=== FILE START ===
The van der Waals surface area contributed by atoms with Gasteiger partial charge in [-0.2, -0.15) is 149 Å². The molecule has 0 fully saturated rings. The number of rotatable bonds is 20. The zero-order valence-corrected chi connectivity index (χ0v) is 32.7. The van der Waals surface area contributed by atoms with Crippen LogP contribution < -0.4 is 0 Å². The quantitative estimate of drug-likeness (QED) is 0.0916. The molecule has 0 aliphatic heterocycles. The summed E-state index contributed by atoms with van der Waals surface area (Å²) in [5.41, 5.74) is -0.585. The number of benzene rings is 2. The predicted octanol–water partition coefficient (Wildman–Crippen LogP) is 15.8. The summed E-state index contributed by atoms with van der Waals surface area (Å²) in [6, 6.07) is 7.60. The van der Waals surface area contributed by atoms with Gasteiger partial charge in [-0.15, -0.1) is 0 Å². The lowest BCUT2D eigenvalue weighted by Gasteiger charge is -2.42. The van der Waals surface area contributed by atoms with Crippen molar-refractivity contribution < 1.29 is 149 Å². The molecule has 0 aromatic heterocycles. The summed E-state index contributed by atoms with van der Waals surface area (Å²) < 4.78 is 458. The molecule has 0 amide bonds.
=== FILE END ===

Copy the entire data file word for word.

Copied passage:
The van der Waals surface area contributed by atoms with Gasteiger partial charge in [-0.2, -0.15) is 149 Å². The molecule has 0 fully saturated rings. The number of rotatable bonds is 20. The zero-order valence-corrected chi connectivity index (χ0v) is 32.7. The van der Waals surface area contributed by atoms with Crippen LogP contribution < -0.4 is 0 Å². The quantitative estimate of drug-likeness (QED) is 0.0916. The molecule has 0 aliphatic heterocycles. The summed E-state index contributed by atoms with van der Waals surface area (Å²) in [5.41, 5.74) is -0.585. The number of benzene rings is 2. The predicted octanol–water partition coefficient (Wildman–Crippen LogP) is 15.8. The summed E-state index contributed by atoms with van der Waals surface area (Å²) in [6, 6.07) is 7.60. The van der Waals surface area contributed by atoms with Gasteiger partial charge in [-0.15, -0.1) is 0 Å². The lowest BCUT2D eigenvalue weighted by Gasteiger charge is -2.42. The van der Waals surface area contributed by atoms with Crippen molar-refractivity contribution < 1.29 is 149 Å². The molecule has 0 aromatic heterocycles. The summed E-state index contributed by atoms with van der Waals surface area (Å²) < 4.78 is 458. The molecule has 0 amide bonds.